Jennifer and John once again go out in the field to answer some confusing questions about screen direction.
Female: Hi, I’m Jennifer O’Rourke. In today’s tips and techniques John and I are gonna show you some things to work with continuity, to make your movie flow just a little bit better, have a little more fluidness to it. One of the tricks we want to talk to you about is what we call the 180 degree rule. It’s often called the line of action; I like calling it 180 degrees ‘cause it kind of reminds you stay within 180 degrees of your subject so your camera never crosses over this invisible line. In this case I’ve got the camera shooting at me from my left-hand side, and if I crossed over on the camera on the other side of me my cutaway shots would have me looking in the wrong direction, and we’ll show you some of those – an example.
Male: Here we are setting up our master shot, a standard two-person interview. Here we’re setting up for our first over-the-shoulder cutaway. As you can see, the camera’s been moved more than 180 degrees from the initial line of action. The result is a jarring cut where the interviewer and the interviewee appear to flip positions in the frame. And here we have the correct setup where the camera was placed less than 180 degrees from its initial plane, and you can see that this shot cuts together much more pleasantly.
Female: What we’re gonna show you on this technique is what we call cutting on the action, or when you’re supposed to be making your cut. You’re doing a wide shot of me walking up to this bench, but eventually I’m going to sit down and you’re gonna want to get a cutaway of me sitting down. Now you can take this cut in several different places. You could take the cut as I walk into the shot, and you see that empty chair, and then your cutaway is the empty chair, or you could take the cut after I’m already sitting down. But actually the best place to take the cut is during the sitting down portion, when I’m right about here, because my movement makes the cut less obvious.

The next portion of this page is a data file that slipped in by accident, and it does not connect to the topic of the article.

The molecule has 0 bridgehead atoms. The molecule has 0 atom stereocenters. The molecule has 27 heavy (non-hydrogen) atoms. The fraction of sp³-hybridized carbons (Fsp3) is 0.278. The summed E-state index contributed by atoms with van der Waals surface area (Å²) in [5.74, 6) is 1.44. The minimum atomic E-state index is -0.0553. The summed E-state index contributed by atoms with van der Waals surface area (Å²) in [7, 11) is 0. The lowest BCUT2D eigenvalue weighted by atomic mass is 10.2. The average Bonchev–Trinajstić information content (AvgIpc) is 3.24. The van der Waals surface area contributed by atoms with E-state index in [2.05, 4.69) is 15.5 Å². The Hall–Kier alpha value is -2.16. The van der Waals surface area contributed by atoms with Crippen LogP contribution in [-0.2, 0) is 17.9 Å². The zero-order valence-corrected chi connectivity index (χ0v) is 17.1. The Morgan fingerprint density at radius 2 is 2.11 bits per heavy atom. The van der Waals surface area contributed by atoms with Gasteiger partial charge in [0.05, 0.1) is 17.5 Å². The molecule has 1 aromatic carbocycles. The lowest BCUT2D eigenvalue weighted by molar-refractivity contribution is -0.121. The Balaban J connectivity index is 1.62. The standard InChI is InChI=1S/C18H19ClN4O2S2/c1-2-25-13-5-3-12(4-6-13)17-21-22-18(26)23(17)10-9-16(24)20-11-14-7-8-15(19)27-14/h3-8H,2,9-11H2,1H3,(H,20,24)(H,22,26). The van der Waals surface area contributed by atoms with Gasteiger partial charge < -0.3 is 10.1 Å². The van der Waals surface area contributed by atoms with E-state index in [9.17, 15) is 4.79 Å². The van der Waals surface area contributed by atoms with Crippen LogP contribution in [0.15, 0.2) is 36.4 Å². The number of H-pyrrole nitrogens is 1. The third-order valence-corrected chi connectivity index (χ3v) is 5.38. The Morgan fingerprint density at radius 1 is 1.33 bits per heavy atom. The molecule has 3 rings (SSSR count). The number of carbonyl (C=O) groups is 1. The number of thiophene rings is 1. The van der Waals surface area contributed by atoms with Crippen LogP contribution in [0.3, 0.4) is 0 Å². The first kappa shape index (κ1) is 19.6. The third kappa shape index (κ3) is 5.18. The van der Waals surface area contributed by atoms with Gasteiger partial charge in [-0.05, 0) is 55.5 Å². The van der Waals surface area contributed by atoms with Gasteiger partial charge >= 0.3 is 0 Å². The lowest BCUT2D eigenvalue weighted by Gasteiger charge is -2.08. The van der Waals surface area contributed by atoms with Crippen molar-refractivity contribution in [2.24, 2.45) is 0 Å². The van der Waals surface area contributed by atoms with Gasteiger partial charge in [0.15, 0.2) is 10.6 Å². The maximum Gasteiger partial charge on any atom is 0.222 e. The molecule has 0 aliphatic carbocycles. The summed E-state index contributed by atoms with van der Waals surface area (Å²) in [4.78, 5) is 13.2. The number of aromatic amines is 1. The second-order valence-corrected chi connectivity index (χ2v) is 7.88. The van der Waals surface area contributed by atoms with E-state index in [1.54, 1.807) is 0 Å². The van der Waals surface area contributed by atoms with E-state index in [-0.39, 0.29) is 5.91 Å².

There are always lots of new lenses announced at NAB every year, but this one was truly special. Most of us can’t even afford to rent some of the lenses on the show floor, let alone the camera to use them. Canon’s Compact Servo 18-80mm T4.4 is the exception. While the $5,225 price tag is nothing to scoff at, it’s a steal when compared to Canon’s other EF servo zoom lenses, which approach $30,000.
An optional add-on to the Compact Servo 18-80 is a zoom rocker grip.
The visual style of your video is usually in the director’s head from the start of production, so what happens when you bring the footage into your editing software and you can’t get it to look quite right? Well, when it comes down to crunch time, as editing tends to, any solutions that are "as easy as it gets," are often the ones that editors rely on. You need to get the right tool, and you know that big young Internet has plenty to offer, but do you really want to be searching for, learning and purchasing something you’re checking out for the first time the same day?
Testing the S-Gamut3.Cine Slog3 colour profile in the Sony a7S II. Please note this is 4K down scaled to a 1080P timeline. Canon 16-35 F4 Set to F11 on both cameras. Shutter speed used to get correct exposure. White balance 5500K
We've been screaming about this for years, but Simon Cade at DSLRguide has put it into words more eloquently than we've heard in quite some time. Simon strikes down all the buzz words we industry geeks tend to throw around like dynamic range, aliasing and 4K, but emphasizes that the they all take second fiddle to storytelling.